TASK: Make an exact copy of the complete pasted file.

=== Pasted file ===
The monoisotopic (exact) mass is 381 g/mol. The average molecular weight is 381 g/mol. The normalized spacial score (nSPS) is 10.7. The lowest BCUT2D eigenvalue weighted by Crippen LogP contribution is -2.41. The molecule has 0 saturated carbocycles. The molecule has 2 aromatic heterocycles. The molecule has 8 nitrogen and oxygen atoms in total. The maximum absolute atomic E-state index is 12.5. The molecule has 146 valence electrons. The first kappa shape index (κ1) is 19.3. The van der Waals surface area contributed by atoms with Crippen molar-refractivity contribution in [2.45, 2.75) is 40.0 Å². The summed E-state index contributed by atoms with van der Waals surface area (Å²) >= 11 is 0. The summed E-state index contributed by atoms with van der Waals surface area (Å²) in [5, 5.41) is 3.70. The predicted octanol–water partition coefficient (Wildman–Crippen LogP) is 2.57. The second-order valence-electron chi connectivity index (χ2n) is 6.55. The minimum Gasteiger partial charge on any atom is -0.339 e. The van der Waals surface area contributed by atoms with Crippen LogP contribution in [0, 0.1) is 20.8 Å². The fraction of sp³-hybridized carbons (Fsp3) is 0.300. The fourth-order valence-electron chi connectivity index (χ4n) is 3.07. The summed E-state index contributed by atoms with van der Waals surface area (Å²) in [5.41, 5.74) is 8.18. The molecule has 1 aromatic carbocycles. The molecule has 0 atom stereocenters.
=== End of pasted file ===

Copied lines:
The monoisotopic (exact) mass is 381 g/mol. The average molecular weight is 381 g/mol. The normalized spacial score (nSPS) is 10.7. The lowest BCUT2D eigenvalue weighted by Crippen LogP contribution is -2.41. The molecule has 0 saturated carbocycles. The molecule has 2 aromatic heterocycles. The molecule has 8 nitrogen and oxygen atoms in total. The maximum absolute atomic E-state index is 12.5. The molecule has 146 valence electrons. The first kappa shape index (κ1) is 19.3. The van der Waals surface area contributed by atoms with Crippen molar-refractivity contribution in [2.45, 2.75) is 40.0 Å². The summed E-state index contributed by atoms with van der Waals surface area (Å²) >= 11 is 0. The summed E-state index contributed by atoms with van der Waals surface area (Å²) in [5, 5.41) is 3.70. The predicted octanol–water partition coefficient (Wildman–Crippen LogP) is 2.57. The second-order valence-electron chi connectivity index (χ2n) is 6.55. The minimum Gasteiger partial charge on any atom is -0.339 e. The van der Waals surface area contributed by atoms with Crippen LogP contribution in [0, 0.1) is 20.8 Å². The fraction of sp³-hybridized carbons (Fsp3) is 0.300. The fourth-order valence-electron chi connectivity index (χ4n) is 3.07. The summed E-state index contributed by atoms with van der Waals surface area (Å²) in [5.41, 5.74) is 8.18. The molecule has 1 aromatic carbocycles. The molecule has 0 atom stereocenters.